Here’s a quote from the comments of someone else’s blog entry exploring how a number of open source projects tend to shy away from documentation:
“…you’re ignoring cultural issues with coding. In an extreme programming project, for example, comments are generally considered to be a bad thing, even the “helpful” ones. But that’s because the reaction of an XP developer, upon seeing a comment, is, “How can I change the code to better express its ideas so that the comment is not necessary.” Because it avoids comment obsolescence, this is a better approach than using comments to describe code, yet it would be penalized by your count.”
I can’t tell you how much trouble the idea of “commentless code” has caused me in the last few years. The idea that code can be self-documenting is only applicable in the most concrete and straightfoward systems imaginable, and the XP belief that code with comments needs to be “refactored” to be more obvious, tends to lead to systems that purposefully shy away from anything deemed too “complex”. In other words, in a true XP environment any code that requires any level of explanation must be “refactored” to become more obvious, more “self-documenting”.
Not having to explain yourself might provide a illusory feeling of agility to developers who can’t bother putting nouns in front of verbs, but we’re talking about logic, and, very often, logic needs some exposition. A small, elegant general proof can require pages and pages or justification and explanation, and code is no different. Code without documentation contains little in the way of justification (“we did this because of X”), it contains little in the way of direction, and almost always tends to frustrate and confuse the next batch of developers to assume control of a codebase. The two examples of comment-less code I’ve witnessed over the past few years have both been somewhat of a disaster. In one case, an organization with very rapid turnover continues to wonder about the motivation behind an ornate multilevel mess, and, in the other case, the codebase was useless unless the documentation averse engineer was sitting right next to you, walking you through every line.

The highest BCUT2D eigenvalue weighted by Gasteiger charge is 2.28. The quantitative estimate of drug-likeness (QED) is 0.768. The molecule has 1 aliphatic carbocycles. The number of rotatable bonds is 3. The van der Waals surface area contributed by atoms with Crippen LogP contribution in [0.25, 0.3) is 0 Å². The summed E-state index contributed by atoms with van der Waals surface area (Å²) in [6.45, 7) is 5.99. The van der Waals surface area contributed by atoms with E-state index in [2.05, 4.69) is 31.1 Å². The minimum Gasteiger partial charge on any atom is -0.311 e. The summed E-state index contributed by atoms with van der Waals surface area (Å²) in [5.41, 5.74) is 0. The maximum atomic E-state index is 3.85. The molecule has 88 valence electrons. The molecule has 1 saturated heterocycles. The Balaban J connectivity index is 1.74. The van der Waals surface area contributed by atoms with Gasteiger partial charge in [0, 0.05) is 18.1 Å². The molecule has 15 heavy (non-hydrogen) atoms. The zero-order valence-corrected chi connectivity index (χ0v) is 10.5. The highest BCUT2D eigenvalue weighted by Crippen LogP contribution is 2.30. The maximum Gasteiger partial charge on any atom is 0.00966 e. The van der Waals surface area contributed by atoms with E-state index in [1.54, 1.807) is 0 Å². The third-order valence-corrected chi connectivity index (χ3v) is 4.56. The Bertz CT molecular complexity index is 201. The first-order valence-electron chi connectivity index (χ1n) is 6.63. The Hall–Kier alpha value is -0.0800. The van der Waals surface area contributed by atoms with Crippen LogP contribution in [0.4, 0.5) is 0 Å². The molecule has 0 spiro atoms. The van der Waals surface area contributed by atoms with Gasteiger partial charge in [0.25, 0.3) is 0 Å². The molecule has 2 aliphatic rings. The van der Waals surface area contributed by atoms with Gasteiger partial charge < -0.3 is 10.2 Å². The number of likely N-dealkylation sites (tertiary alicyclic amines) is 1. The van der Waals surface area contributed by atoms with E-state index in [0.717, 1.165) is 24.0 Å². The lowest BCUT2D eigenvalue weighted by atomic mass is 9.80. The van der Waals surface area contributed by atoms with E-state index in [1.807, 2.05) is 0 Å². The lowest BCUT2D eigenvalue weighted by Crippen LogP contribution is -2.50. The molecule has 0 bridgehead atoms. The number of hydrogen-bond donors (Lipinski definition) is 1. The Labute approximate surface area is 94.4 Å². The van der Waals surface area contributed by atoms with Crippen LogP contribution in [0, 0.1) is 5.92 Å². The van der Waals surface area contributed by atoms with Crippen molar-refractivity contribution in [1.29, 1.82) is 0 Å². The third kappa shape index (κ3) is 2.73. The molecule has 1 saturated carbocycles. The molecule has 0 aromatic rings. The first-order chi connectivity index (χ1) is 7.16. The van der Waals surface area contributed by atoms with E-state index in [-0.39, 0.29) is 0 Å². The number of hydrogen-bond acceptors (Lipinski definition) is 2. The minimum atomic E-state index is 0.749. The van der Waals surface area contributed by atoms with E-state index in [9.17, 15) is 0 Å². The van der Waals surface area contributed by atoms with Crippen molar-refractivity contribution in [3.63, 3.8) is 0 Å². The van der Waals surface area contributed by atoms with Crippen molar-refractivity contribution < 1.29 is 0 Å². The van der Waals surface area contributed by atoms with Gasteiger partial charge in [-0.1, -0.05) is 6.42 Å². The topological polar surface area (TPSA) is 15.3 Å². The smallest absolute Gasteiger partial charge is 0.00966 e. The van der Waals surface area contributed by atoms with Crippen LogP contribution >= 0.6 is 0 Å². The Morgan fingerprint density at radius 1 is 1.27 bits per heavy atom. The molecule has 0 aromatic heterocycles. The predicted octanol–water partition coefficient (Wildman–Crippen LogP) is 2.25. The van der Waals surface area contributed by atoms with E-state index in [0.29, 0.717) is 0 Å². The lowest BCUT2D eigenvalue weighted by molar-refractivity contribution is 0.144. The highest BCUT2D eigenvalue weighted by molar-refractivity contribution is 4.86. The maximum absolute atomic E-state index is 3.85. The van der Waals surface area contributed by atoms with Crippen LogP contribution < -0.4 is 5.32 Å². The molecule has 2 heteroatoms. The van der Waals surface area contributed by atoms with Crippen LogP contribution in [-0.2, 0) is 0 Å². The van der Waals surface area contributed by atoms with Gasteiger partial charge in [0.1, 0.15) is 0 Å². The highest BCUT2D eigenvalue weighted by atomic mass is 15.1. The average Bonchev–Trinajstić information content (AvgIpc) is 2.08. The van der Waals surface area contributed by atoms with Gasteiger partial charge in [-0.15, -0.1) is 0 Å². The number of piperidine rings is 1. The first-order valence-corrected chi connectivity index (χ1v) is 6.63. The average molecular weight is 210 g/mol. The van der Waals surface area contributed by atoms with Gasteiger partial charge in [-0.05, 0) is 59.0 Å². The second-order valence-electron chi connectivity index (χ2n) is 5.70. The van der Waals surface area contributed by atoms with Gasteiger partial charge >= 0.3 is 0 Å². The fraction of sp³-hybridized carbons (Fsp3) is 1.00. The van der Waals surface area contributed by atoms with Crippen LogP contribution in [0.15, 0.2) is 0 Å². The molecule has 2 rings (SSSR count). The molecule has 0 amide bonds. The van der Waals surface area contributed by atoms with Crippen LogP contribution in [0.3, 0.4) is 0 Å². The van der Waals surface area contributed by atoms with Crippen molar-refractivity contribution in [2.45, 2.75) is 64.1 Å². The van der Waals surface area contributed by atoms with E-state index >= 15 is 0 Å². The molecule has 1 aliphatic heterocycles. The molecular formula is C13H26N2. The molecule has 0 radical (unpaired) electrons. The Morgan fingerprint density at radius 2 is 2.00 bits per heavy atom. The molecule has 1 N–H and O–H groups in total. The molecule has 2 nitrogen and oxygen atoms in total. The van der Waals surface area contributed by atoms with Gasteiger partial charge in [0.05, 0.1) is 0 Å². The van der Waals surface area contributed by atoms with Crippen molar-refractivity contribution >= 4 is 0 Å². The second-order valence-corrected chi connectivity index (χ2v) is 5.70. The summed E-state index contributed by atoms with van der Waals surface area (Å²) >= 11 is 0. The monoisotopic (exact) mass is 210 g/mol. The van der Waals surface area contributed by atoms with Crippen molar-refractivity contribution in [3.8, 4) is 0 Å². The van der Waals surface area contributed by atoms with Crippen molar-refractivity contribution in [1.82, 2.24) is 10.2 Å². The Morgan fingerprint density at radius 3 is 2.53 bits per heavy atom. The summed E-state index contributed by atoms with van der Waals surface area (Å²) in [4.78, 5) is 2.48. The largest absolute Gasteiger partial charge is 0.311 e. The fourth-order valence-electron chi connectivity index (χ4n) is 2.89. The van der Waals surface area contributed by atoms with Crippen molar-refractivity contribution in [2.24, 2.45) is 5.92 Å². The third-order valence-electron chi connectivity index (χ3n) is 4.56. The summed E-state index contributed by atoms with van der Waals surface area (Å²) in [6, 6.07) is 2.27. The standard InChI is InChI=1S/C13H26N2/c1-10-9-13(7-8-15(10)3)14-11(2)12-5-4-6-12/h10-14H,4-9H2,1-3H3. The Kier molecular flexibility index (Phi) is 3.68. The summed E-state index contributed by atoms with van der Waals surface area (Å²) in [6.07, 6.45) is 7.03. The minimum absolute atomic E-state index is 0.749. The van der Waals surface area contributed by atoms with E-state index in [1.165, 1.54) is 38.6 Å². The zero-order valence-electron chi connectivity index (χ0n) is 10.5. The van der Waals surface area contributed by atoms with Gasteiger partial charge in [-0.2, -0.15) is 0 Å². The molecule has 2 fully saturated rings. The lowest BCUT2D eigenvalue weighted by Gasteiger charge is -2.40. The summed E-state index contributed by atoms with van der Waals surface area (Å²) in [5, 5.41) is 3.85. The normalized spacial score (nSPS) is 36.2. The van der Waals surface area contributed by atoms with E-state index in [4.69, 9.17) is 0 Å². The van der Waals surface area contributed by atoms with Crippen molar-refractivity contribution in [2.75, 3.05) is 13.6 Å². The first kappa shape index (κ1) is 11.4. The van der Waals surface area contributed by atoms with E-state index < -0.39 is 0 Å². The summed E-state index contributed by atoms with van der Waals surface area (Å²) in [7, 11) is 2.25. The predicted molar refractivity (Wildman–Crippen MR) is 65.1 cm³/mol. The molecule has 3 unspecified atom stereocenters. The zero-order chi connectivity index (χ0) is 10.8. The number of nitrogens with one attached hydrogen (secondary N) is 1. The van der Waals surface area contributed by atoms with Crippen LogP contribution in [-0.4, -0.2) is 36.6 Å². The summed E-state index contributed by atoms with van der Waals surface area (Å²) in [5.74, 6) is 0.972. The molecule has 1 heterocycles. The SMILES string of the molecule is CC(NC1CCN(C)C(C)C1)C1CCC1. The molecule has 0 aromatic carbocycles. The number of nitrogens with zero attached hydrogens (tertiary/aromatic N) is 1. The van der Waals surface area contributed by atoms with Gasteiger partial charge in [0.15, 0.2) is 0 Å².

If you are currently working for some dictatorial XP zealot, resist by writing comments, pages and pages of comments. Dare to explain yourself. At least provide some hints for the poor sap that needs to take over your mess in a couple years.